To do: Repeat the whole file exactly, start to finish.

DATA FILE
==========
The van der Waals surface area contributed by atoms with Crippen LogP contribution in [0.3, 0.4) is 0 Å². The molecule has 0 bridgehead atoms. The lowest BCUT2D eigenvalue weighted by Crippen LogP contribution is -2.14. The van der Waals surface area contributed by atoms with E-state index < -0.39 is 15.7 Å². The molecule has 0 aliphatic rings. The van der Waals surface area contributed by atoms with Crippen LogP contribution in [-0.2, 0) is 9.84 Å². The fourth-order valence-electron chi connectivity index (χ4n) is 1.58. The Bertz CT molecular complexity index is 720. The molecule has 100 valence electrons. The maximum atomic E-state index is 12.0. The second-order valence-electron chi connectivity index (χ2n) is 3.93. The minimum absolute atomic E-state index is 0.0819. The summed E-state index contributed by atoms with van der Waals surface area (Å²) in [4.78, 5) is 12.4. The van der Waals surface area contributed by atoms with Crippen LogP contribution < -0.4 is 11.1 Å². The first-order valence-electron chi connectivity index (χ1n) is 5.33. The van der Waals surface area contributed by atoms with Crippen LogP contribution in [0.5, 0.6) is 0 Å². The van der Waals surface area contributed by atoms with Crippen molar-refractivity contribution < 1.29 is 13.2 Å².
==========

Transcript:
The van der Waals surface area contributed by atoms with Crippen LogP contribution in [0.3, 0.4) is 0 Å². The molecule has 0 bridgehead atoms. The lowest BCUT2D eigenvalue weighted by Crippen LogP contribution is -2.14. The van der Waals surface area contributed by atoms with E-state index < -0.39 is 15.7 Å². The molecule has 0 aliphatic rings. The van der Waals surface area contributed by atoms with Crippen LogP contribution in [-0.2, 0) is 9.84 Å². The fourth-order valence-electron chi connectivity index (χ4n) is 1.58. The Bertz CT molecular complexity index is 720. The molecule has 100 valence electrons. The maximum atomic E-state index is 12.0. The second-order valence-electron chi connectivity index (χ2n) is 3.93. The minimum absolute atomic E-state index is 0.0819. The summed E-state index contributed by atoms with van der Waals surface area (Å²) in [4.78, 5) is 12.4. The van der Waals surface area contributed by atoms with Crippen LogP contribution < -0.4 is 11.1 Å². The first-order valence-electron chi connectivity index (χ1n) is 5.33. The van der Waals surface area contributed by atoms with Crippen LogP contribution in [0.5, 0.6) is 0 Å². The van der Waals surface area contributed by atoms with Crippen molar-refractivity contribution < 1.29 is 13.2 Å².